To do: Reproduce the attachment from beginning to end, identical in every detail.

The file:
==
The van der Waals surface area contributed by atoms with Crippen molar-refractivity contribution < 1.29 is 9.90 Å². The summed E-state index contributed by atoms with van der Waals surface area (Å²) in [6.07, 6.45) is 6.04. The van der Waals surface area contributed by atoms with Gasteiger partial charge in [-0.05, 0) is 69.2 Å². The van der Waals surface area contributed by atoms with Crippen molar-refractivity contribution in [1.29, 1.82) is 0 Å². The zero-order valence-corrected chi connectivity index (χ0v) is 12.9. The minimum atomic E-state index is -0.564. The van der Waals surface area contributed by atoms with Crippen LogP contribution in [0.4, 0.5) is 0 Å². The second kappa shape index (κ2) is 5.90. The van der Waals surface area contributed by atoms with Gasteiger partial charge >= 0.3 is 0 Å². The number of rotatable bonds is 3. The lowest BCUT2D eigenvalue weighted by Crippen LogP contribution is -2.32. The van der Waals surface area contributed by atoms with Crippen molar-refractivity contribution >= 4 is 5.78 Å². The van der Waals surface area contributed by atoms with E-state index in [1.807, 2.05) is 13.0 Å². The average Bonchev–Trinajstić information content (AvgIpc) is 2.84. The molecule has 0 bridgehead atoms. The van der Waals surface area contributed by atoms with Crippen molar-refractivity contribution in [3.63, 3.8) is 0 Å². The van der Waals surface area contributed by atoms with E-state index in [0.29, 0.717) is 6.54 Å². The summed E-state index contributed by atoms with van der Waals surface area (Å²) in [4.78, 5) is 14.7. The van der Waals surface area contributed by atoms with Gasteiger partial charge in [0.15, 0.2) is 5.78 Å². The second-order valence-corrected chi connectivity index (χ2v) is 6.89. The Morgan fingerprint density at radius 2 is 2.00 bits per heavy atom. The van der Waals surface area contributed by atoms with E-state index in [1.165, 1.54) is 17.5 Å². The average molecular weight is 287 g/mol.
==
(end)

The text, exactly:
The van der Waals surface area contributed by atoms with Crippen molar-refractivity contribution < 1.29 is 9.90 Å². The summed E-state index contributed by atoms with van der Waals surface area (Å²) in [6.07, 6.45) is 6.04. The van der Waals surface area contributed by atoms with Gasteiger partial charge in [-0.05, 0) is 69.2 Å². The van der Waals surface area contributed by atoms with Crippen molar-refractivity contribution in [1.29, 1.82) is 0 Å². The zero-order valence-corrected chi connectivity index (χ0v) is 12.9. The minimum atomic E-state index is -0.564. The van der Waals surface area contributed by atoms with Crippen LogP contribution in [0.4, 0.5) is 0 Å². The second kappa shape index (κ2) is 5.90. The van der Waals surface area contributed by atoms with Gasteiger partial charge >= 0.3 is 0 Å². The number of rotatable bonds is 3. The lowest BCUT2D eigenvalue weighted by Crippen LogP contribution is -2.32. The van der Waals surface area contributed by atoms with Crippen molar-refractivity contribution >= 4 is 5.78 Å². The van der Waals surface area contributed by atoms with E-state index in [1.807, 2.05) is 13.0 Å². The average Bonchev–Trinajstić information content (AvgIpc) is 2.84. The molecule has 0 bridgehead atoms. The van der Waals surface area contributed by atoms with Crippen molar-refractivity contribution in [3.63, 3.8) is 0 Å². The van der Waals surface area contributed by atoms with E-state index in [0.29, 0.717) is 6.54 Å². The summed E-state index contributed by atoms with van der Waals surface area (Å²) in [4.78, 5) is 14.7. The van der Waals surface area contributed by atoms with Gasteiger partial charge in [0.15, 0.2) is 5.78 Å². The second-order valence-corrected chi connectivity index (χ2v) is 6.89. The Morgan fingerprint density at radius 2 is 2.00 bits per heavy atom. The van der Waals surface area contributed by atoms with E-state index in [1.165, 1.54) is 17.5 Å². The average molecular weight is 287 g/mol.